Plenty to enjoy in the upper garden

The alpine scree garden at Dunedin Botanic Garden. Photo: Supplied
The alpine scree garden at Dunedin Botanic Garden. Photo: Supplied
Dunedin's flat lower botanic garden is a much-loved destination. The duck pond has provided hours of fun for generations and the winter garden glasshouse has been a hit for more than 100 years. But most of the botanic garden is elsewhere.

By the cafe, a bridge across Lindsay Creek invites visitors to the upper botanic garden. The first thing you'll meet is the Mediterranean Garden, a formal Italianate garden with a sun-trap terrace looking towards Flagstaff. Nearby, the Cedars of Lebanon Grove's flat lawn is a good place to admire the view before exploring the semi-wilderness of the arboretum.

Up the top, the Rhododendron Dell mixes native bush with exotic plants to create a traditional woodland garden with a New Zealand forest flavour. Even though rhododendron blooms peak in spring, bark and foliage are like living art all year.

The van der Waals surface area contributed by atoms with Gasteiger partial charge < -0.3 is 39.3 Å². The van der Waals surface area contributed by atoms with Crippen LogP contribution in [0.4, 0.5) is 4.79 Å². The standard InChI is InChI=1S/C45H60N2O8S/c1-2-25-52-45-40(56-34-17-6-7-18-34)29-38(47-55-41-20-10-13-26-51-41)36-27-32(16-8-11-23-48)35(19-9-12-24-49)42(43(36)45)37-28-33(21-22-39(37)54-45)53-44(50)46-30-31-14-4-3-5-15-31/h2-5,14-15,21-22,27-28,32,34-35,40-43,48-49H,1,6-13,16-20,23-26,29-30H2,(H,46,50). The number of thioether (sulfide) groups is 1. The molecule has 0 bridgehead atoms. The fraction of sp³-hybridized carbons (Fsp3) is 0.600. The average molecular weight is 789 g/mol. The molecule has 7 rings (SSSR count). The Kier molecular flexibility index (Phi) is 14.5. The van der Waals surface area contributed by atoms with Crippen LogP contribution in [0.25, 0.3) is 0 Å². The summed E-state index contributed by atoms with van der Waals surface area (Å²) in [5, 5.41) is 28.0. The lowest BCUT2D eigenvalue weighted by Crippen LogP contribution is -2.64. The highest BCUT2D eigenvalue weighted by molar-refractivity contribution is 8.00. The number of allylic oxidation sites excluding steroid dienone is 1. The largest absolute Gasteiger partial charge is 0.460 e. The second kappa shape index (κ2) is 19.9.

The aviary is beside the upper garden car park, facing north for maximum sunlight. More than 400 birds live in the collection and most are exotic.

Next door is the geographic plant collection, a living library of plants from every continent except the Antarctic. Plants are displayed according to region, for example, the North American borders. Nearly all are species that evolved in nature, rather than cultivars.

The New Zealand native plant collection runs along the hilltop plateau and even has a flat lawn with views. Striking plant forms and quirky features remind us how lucky we are to live at the bottom of the world in Godzone.

Garden Life is produced by Dunedin Botanic Garden. For further information contact Clare Fraser.

 

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